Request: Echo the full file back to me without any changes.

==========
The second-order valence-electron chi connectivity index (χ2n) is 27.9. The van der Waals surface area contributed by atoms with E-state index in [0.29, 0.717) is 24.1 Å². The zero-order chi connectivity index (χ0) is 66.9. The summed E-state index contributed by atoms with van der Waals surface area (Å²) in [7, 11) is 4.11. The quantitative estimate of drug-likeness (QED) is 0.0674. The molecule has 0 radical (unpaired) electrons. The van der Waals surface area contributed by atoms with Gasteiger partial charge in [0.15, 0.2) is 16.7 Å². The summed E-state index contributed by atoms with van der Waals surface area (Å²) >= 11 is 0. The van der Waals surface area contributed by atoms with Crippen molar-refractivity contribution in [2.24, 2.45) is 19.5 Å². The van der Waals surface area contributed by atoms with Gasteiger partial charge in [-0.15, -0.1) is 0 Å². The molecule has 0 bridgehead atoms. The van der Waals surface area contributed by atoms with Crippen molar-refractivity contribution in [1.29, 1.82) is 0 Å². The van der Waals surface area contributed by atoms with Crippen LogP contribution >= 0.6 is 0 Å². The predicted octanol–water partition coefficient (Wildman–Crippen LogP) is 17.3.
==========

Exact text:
The second-order valence-electron chi connectivity index (χ2n) is 27.9. The van der Waals surface area contributed by atoms with E-state index in [0.29, 0.717) is 24.1 Å². The zero-order chi connectivity index (χ0) is 66.9. The summed E-state index contributed by atoms with van der Waals surface area (Å²) in [7, 11) is 4.11. The quantitative estimate of drug-likeness (QED) is 0.0674. The molecule has 0 radical (unpaired) electrons. The van der Waals surface area contributed by atoms with Gasteiger partial charge in [0.15, 0.2) is 16.7 Å². The summed E-state index contributed by atoms with van der Waals surface area (Å²) >= 11 is 0. The van der Waals surface area contributed by atoms with Crippen molar-refractivity contribution in [2.24, 2.45) is 19.5 Å². The van der Waals surface area contributed by atoms with Gasteiger partial charge in [-0.15, -0.1) is 0 Å². The molecule has 0 bridgehead atoms. The van der Waals surface area contributed by atoms with Crippen molar-refractivity contribution in [1.29, 1.82) is 0 Å². The van der Waals surface area contributed by atoms with Crippen LogP contribution >= 0.6 is 0 Å². The predicted octanol–water partition coefficient (Wildman–Crippen LogP) is 17.3.